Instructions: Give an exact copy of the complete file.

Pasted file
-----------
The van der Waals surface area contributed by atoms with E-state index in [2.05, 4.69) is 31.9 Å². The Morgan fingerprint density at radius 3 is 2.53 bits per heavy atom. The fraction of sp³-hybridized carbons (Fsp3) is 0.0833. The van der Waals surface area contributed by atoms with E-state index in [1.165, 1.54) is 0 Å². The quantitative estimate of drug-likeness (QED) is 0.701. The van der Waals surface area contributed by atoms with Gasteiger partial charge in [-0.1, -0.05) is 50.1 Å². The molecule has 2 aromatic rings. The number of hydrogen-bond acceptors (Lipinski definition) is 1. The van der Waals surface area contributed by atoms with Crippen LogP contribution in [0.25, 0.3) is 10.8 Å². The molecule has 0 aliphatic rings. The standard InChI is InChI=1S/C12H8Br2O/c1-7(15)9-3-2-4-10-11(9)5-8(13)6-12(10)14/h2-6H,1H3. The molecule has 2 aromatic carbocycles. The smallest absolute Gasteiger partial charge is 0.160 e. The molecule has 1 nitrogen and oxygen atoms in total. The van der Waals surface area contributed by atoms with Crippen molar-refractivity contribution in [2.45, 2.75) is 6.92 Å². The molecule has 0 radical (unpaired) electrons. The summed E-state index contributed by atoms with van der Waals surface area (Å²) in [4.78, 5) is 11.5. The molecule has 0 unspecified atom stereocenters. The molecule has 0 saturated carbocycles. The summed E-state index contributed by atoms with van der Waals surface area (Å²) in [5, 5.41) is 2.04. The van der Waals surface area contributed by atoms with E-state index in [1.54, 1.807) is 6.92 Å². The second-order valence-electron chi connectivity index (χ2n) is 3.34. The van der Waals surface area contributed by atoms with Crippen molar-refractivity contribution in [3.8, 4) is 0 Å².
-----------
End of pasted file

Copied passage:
The van der Waals surface area contributed by atoms with E-state index in [2.05, 4.69) is 31.9 Å². The Morgan fingerprint density at radius 3 is 2.53 bits per heavy atom. The fraction of sp³-hybridized carbons (Fsp3) is 0.0833. The van der Waals surface area contributed by atoms with E-state index in [1.165, 1.54) is 0 Å². The quantitative estimate of drug-likeness (QED) is 0.701. The van der Waals surface area contributed by atoms with Gasteiger partial charge in [-0.1, -0.05) is 50.1 Å². The molecule has 2 aromatic rings. The number of hydrogen-bond acceptors (Lipinski definition) is 1. The van der Waals surface area contributed by atoms with Crippen LogP contribution in [0.25, 0.3) is 10.8 Å². The molecule has 0 aliphatic rings. The standard InChI is InChI=1S/C12H8Br2O/c1-7(15)9-3-2-4-10-11(9)5-8(13)6-12(10)14/h2-6H,1H3. The molecule has 2 aromatic carbocycles. The smallest absolute Gasteiger partial charge is 0.160 e. The molecule has 1 nitrogen and oxygen atoms in total. The van der Waals surface area contributed by atoms with Crippen molar-refractivity contribution in [2.45, 2.75) is 6.92 Å². The molecule has 0 radical (unpaired) electrons. The summed E-state index contributed by atoms with van der Waals surface area (Å²) in [4.78, 5) is 11.5. The molecule has 0 unspecified atom stereocenters. The molecule has 0 saturated carbocycles. The summed E-state index contributed by atoms with van der Waals surface area (Å²) in [5, 5.41) is 2.04. The van der Waals surface area contributed by atoms with E-state index in [1.54, 1.807) is 6.92 Å². The second-order valence-electron chi connectivity index (χ2n) is 3.34. The van der Waals surface area contributed by atoms with Crippen molar-refractivity contribution in [3.8, 4) is 0 Å².